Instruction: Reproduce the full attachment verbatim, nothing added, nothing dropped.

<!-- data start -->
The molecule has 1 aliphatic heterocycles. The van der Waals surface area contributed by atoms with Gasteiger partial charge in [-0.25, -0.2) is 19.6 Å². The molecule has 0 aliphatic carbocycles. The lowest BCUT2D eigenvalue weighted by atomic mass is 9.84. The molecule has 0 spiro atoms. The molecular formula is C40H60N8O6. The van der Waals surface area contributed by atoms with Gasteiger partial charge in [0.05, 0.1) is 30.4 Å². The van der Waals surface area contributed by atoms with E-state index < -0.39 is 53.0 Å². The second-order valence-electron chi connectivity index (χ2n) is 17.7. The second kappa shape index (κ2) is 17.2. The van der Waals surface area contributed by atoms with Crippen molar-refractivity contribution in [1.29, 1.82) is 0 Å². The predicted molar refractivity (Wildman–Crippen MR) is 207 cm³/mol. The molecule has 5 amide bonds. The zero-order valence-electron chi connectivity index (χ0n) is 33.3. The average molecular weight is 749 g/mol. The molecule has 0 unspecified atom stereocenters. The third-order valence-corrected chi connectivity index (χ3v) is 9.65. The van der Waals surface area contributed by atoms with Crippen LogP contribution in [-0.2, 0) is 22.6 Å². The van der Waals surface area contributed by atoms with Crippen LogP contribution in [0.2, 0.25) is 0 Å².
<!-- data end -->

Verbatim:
The molecule has 1 aliphatic heterocycles. The van der Waals surface area contributed by atoms with Gasteiger partial charge in [-0.25, -0.2) is 19.6 Å². The molecule has 0 aliphatic carbocycles. The lowest BCUT2D eigenvalue weighted by atomic mass is 9.84. The molecule has 0 spiro atoms. The molecular formula is C40H60N8O6. The van der Waals surface area contributed by atoms with Gasteiger partial charge in [0.05, 0.1) is 30.4 Å². The van der Waals surface area contributed by atoms with E-state index < -0.39 is 53.0 Å². The second-order valence-electron chi connectivity index (χ2n) is 17.7. The second kappa shape index (κ2) is 17.2. The van der Waals surface area contributed by atoms with Crippen molar-refractivity contribution in [1.29, 1.82) is 0 Å². The predicted molar refractivity (Wildman–Crippen MR) is 207 cm³/mol. The molecule has 5 amide bonds. The zero-order valence-electron chi connectivity index (χ0n) is 33.3. The average molecular weight is 749 g/mol. The molecule has 0 unspecified atom stereocenters. The third-order valence-corrected chi connectivity index (χ3v) is 9.65. The van der Waals surface area contributed by atoms with Crippen LogP contribution in [-0.2, 0) is 22.6 Å². The van der Waals surface area contributed by atoms with Crippen LogP contribution in [0.2, 0.25) is 0 Å².